Karl`s PC Help Forums

Any scientists in here ?
Nimuae - 17-6-2012 at 20:59

Microwave question !

I have always been told (by various chefs) never to microwave anything in a plastic container but to always to decant it into glass or earthernware first. Reason given was that microwaves react with the molecular structure of the plastic and can contaminate the food.

OK - sounds like a good reason - so I always have decanted things on the odd occasion that I've used a microwave cooker - but - thought occurs - if microwaves really do mess up the plastic molecules, what is stopping them from doing the same with glass or earthenware ?


marymary100 - 17-6-2012 at 21:09

Some plastics are microwave safe and are labelled as such. Other plastics change shape in the microwave due to melting. Glass without metal inside it will not heat up in the microwave is my understanding of it.

http://en.wikipedia.org/wiki/Microwave_oven


LSemmens - 18-6-2012 at 00:59

I'm with mary on that one. urban myth methinks.


Redwolf5150 - 18-6-2012 at 04:18

I'm sure Eorl will chime in any time now.


Nimuae - 18-6-2012 at 06:28

LOL! Thanks everyone !


John_Little - 18-6-2012 at 09:39

I think cling film was a big no no because of the contamination fear.


scholar - 18-6-2012 at 21:48

Plastics are softer than glass or oven-fired cookware. When they heat up, they may shed some molecules, even if they do not actually melt (by melt, I mean soften to the point of changing shape).

Glass or oven-fired cookware have shed any molecules which heat would make them shed (for example, the moisture is fired out of kiln-fired cookware). Their structure is more rigid. You may be aware that glass bottles or china or stoneware cups are commonly used for premium beverages. When plastic is used, it is usually for cheapness and convenience--certainly not for superior flavor. If a beverage is left in plastic too long (for months or years), its flavor will suffer--even if it is a cold beverage.

Sometimes you can detect the fact of the plastic shedding molecules by the "hot plastic" smell. Or, you may taste the difference when eating off a heated plastic tray.lips_sealed


Redwolf5150 - 19-6-2012 at 03:51

What did I tell you all?

roffle


the bear - 19-6-2012 at 06:19

Quote:
Originally posted by scholar
Plastics are softer than glass or oven-fired cookware. When they heat up, they may shed some molecules, even if they do not actually melt (by melt, I mean soften to the point of changing shape).

Glass or oven-fired cookware have shed any molecules which heat would make them shed (for example, the moisture is fired out of kiln-fired cookware). Their structure is more rigid. You may be aware that glass bottles or china or stoneware cups are commonly used for premium beverages. When plastic is used, it is usually for cheapness and convenience--certainly not for superior flavor. If a beverage is left in plastic too long (for months or years), its flavor will suffer--even if it is a cold beverage.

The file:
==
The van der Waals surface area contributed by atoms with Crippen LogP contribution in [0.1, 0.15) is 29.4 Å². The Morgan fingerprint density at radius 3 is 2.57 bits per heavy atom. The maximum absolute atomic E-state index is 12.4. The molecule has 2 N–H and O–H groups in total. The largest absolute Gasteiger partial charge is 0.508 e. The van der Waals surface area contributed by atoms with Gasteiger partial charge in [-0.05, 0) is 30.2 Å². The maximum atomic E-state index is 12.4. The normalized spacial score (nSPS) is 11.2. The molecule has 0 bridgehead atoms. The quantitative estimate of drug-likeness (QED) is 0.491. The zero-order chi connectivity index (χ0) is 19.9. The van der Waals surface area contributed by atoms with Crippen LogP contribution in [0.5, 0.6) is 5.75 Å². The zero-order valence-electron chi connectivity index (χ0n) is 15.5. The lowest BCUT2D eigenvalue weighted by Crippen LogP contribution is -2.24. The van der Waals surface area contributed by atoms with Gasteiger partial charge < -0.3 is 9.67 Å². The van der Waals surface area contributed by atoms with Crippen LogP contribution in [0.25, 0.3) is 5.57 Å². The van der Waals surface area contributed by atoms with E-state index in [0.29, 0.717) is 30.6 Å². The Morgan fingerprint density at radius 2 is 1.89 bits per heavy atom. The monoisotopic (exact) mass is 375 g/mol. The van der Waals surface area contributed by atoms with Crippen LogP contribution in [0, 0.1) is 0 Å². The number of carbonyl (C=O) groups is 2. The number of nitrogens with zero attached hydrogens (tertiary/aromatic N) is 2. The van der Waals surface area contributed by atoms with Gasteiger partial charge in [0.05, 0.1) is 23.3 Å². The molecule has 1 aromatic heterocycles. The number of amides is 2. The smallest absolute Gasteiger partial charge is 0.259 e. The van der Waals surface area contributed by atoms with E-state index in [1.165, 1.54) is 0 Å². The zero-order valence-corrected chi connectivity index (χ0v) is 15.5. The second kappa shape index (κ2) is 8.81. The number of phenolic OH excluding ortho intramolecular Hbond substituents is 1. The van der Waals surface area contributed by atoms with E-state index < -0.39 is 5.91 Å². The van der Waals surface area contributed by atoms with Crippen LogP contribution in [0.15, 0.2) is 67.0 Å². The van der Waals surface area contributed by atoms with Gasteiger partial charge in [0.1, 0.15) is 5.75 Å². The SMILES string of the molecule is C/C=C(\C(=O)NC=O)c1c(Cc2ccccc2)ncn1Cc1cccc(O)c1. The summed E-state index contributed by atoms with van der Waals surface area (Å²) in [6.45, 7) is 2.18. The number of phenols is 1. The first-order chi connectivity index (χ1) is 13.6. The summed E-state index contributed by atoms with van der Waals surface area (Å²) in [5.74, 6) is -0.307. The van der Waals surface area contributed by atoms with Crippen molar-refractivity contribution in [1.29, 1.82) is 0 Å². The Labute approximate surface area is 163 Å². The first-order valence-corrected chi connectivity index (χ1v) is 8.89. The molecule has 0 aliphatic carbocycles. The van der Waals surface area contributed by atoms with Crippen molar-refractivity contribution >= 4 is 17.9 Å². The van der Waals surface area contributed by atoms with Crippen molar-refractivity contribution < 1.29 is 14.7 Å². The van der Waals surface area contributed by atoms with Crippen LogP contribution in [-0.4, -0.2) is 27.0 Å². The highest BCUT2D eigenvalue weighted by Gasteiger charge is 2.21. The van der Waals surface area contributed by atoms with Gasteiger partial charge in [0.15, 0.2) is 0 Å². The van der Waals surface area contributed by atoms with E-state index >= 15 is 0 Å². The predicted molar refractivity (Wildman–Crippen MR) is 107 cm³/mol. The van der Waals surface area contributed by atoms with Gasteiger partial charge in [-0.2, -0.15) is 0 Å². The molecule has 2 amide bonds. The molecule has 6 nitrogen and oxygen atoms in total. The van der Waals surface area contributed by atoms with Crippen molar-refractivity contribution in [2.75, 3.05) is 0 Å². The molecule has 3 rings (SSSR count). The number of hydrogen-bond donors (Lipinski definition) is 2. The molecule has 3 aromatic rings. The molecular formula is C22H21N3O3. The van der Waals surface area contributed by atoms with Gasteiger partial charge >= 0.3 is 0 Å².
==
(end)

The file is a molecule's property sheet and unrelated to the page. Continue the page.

Sometimes you can detect the fact of the plastic shedding molecules by the "hot plastic" smell. Or, you may taste the difference when eating off a heated plastic tray.lips_sealed



Thanks for the info Scholar, Whats that I can hear droning on in the back ground, ah yes its an empty vessel.

Regards the Bear


Nimuae - 19-6-2012 at 06:32

Quote:
Originally posted by scholar
Plastics are softer than glass or oven-fired cookware. When they heat up, they may shed some molecules, even if they do not actually melt (by melt, I mean soften to the point of changing shape).

Glass or oven-fired cookware have shed any molecules which heat would make them shed (for example, the moisture is fired out of kiln-fired cookware). Their structure is more rigid. You may be aware that glass bottles or china or stoneware cups are commonly used for premium beverages. When plastic is used, it is usually for cheapness and convenience--certainly not for superior flavor. If a beverage is left in plastic too long (for months or years), its flavor will suffer--even if it is a cold beverage.

Sometimes you can detect the fact of the plastic shedding molecules by the "hot plastic" smell. Or, you may taste the difference when eating off a heated plastic tray.lips_sealed



Thank you, Scholar.


John_Little - 19-6-2012 at 08:37

Not only that, but they have found that even the plastic bags that cornflakes come in inside the cardboard pollute the contents.


waffler - 20-6-2012 at 00:34

Microwave my lunch everyday in plastic container still living after all these years :D


LSemmens - 20-6-2012 at 01:32

Quote:
Originally posted by waffler
Microwave my lunch everyday in plastic container still living after all these years :D
Ah! Yes! Tupperware, great stuff!


Redwolf5150 - 20-6-2012 at 02:27

This "vessel" is far from empty.


LSemmens - 20-6-2012 at 14:54

I hope you aren't "full of it"......skidaddle:setteehidey


marymary100 - 20-6-2012 at 15:45

Thing is - this could be a pleasant place to be if we didn't automatically expect the worst from others. waveysmiley


Redwolf5150 - 20-6-2012 at 17:51

I'm sorry for not coddling the troll.

Please delete my account and I'll never come back.


marymary100 - 20-6-2012 at 18:35

“Anybody can become angry — that is easy, but to be angry with the right person and to the right degree and at the right time and for the right purpose, and in the right way — that is not within everybody's power and is not easy.”
― Aristotle


scholar - 24-6-2012 at 00:09

Quote:
Originally posted by waffler
Microwave my lunch everyday in plastic container still living after all these years :D

I read an article about a study which determined that more and more contaminants have become part of our bodies in recent years. The extent of harm this may cause--if any--remains to play out over the years.